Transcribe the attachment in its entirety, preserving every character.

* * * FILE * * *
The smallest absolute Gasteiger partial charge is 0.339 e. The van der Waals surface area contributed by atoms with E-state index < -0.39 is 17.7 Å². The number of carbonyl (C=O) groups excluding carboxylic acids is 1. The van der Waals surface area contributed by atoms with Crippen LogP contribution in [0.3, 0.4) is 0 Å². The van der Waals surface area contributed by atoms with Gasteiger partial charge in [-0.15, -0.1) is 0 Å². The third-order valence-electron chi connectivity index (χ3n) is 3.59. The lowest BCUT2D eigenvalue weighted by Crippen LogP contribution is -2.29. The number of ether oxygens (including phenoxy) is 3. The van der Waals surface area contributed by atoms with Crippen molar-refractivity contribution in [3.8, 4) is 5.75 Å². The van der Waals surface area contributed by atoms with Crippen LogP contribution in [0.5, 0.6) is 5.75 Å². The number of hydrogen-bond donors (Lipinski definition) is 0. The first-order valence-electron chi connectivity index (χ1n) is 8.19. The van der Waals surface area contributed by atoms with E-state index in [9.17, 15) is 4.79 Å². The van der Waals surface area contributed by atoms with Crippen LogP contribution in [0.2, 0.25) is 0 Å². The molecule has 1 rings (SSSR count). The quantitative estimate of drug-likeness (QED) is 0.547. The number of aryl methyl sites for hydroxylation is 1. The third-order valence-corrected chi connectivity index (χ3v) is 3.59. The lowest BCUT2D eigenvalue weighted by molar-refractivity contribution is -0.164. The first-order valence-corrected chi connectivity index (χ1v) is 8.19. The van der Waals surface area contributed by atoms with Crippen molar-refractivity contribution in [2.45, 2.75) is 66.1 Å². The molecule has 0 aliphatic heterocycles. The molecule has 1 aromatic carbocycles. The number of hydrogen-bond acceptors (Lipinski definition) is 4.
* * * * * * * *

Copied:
The smallest absolute Gasteiger partial charge is 0.339 e. The van der Waals surface area contributed by atoms with E-state index < -0.39 is 17.7 Å². The number of carbonyl (C=O) groups excluding carboxylic acids is 1. The van der Waals surface area contributed by atoms with Crippen LogP contribution in [0.3, 0.4) is 0 Å². The van der Waals surface area contributed by atoms with Gasteiger partial charge in [-0.15, -0.1) is 0 Å². The third-order valence-electron chi connectivity index (χ3n) is 3.59. The lowest BCUT2D eigenvalue weighted by Crippen LogP contribution is -2.29. The number of ether oxygens (including phenoxy) is 3. The van der Waals surface area contributed by atoms with Crippen molar-refractivity contribution in [3.8, 4) is 5.75 Å². The van der Waals surface area contributed by atoms with Crippen LogP contribution in [0.5, 0.6) is 5.75 Å². The number of hydrogen-bond donors (Lipinski definition) is 0. The first-order valence-electron chi connectivity index (χ1n) is 8.19. The van der Waals surface area contributed by atoms with E-state index in [9.17, 15) is 4.79 Å². The van der Waals surface area contributed by atoms with Crippen LogP contribution in [0.2, 0.25) is 0 Å². The molecule has 1 rings (SSSR count). The quantitative estimate of drug-likeness (QED) is 0.547. The number of aryl methyl sites for hydroxylation is 1. The third-order valence-corrected chi connectivity index (χ3v) is 3.59. The lowest BCUT2D eigenvalue weighted by molar-refractivity contribution is -0.164. The first-order valence-corrected chi connectivity index (χ1v) is 8.19. The van der Waals surface area contributed by atoms with Crippen molar-refractivity contribution in [2.45, 2.75) is 66.1 Å². The molecule has 0 aliphatic heterocycles. The molecule has 1 aromatic carbocycles. The number of hydrogen-bond acceptors (Lipinski definition) is 4.